Sexual revolution or relationship devolution?

by Anonymous

Grindr: a godsend for lovers of casual sex, a dating tool or an obstacle to finding real love?

 

Not long ‘out of the closet’, I arrived in London a year ago fairly wide-eyed about the gay culture surrounding the city. Since then, much has changed in my life. A city of this size allows one the opportunity to truly learn of one’s independence, promising a sense of liberation. You can take over your own fate, carve your own life, and become your own person.

Gay life has been an infamous subculture in London for years, with Hampstead Heath notably having had George Michael prowl through the woods, hunting for his next sexual fix (as caught by the wildlife photographers of the now defunct News of the World). Clapham Common is another known outdoor place in which gay men can openly engage in sexual acts at night, away from society’s disdainful eyes. Today, however, gays aren’t sidelined from society and forced outdoors.

We now have Grindr, an app that works as a literal gaydar that allows us to explore the gay world from our own homes, without any of the ‘straight’ bits in between. You may recall it was introduced to a baffled Britain by Stephen Fry on Top Gear in 2010. Grindr creates a world devoid of heterosexuality, a purely gay universe where sex is the norm. So amid the excitement of freshers’ and moving into a new room and a new life, out of all that gay London had to offer, opening Grindr to an unadulterated city of bankers, lawyers and businessmen was something that excited me most.

The app’s logo of a black skull on an orange background, however, should be taken as a warning, as Grindr can quickly flush your morals down the drain. Anyone who says that their only intentions with the app are to make friends and find love is lying to themselves and everyone else.

Of course, we all enter into such things with optimistic romantic hopes, and Grindr is, essentially, a dating app. However the focus is very much on sex, and sex in the here and now at that. Very few people have intentions of going for a drink, maybe dinner, a trip to the theatre before getting to know each other in the bedroom, and on Grindr things go way beyond a kiss on the first date.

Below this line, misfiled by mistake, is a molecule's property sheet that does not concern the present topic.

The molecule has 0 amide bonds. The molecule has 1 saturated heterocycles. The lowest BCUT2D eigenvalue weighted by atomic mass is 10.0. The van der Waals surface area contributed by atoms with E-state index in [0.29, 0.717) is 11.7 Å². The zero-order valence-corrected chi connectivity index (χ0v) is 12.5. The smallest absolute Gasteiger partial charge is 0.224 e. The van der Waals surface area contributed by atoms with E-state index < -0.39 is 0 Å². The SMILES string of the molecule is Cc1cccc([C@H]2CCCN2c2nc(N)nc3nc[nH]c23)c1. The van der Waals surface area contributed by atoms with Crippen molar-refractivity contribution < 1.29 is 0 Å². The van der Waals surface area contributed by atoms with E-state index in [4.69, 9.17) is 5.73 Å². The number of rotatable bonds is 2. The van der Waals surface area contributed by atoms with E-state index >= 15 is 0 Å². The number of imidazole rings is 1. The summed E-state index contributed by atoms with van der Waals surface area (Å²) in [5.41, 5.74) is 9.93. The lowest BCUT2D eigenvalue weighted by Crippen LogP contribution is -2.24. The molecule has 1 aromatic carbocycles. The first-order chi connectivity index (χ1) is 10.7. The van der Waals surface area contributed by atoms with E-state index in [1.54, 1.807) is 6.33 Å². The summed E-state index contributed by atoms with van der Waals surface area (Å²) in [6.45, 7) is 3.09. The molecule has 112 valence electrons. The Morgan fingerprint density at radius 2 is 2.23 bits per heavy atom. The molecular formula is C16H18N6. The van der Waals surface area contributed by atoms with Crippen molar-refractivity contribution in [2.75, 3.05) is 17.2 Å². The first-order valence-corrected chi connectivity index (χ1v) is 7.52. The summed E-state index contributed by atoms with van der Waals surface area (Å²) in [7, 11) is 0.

I remember the first time I snuck out of my halls, shamelessly dressed in grey joggers and a dark red hoodie, in pursuit of my carnal desires. It became almost too easy to hop on a bus and travel anywhere in London. My night-time escapades have taken me to Baker Street, Kensington and Hampstead so far. These liaisons, however, all blossomed and withered away in the course of a few hours. There were never any plans to visit these people, or indeed, talk to them, ever again.

When you invest in Grindr, you don’t invest for the long term. It cheapens sex, and transforms it from a natural act of love into a drug. When the high of sex becomes so accessible, it is only natural that the users of the app begin to utilise it more, seeking it out whenever it suits them. This in turn lowers anyone’s expectation of relationships, and alters their sexual mentality. It only takes swapping a few pictures of various parts of one’s body to secure a ‘meet’, making the affair a purely physical one. I know of only one couple that have met on Grindr and entered into a straightforward relationship. From my own personal experiences, however, I know that the app is not in any way geared towards such goals.

One must ask, is this such a bad thing? Homosexuality is not something, no matter how loudly you dress, one can simply detect. One can guess, assume, and make an effort to find out. However, this could lead to embarrassment if the outcome is not what you hoped and the boy in question replies with “no, I just like to dress like a hipster”. Queer theorists must rejoice that the object of their desires, a gay universe where there is no question of sexuality, has been created in cyberspace. Why shouldn’t gay people have a platform on which there is no question of someone’s sexuality, where they can judge someone for more than if they’re just straight or accessible?

Nevertheless, let’s not pretend that anonymous gay sex is anything new. As stated earlier, cruising grounds have been rampant, with gay men airing their lust in the outdoors for years before now. Just because the situation is more visible, with the cruising happening on the phone screens next to you, doesn’t make it any more potent or sordid. Straight culture is just as guilty of having a laid back attitude towards sex and one night stands, so what difference does it make if you meet someone when you’re drunk in a club or over Grindr? Surely it should be celebrated that a part of the gay subculture has escaped the outdoors, and has managed to manifest itself in our public places, universities, offices and homes.

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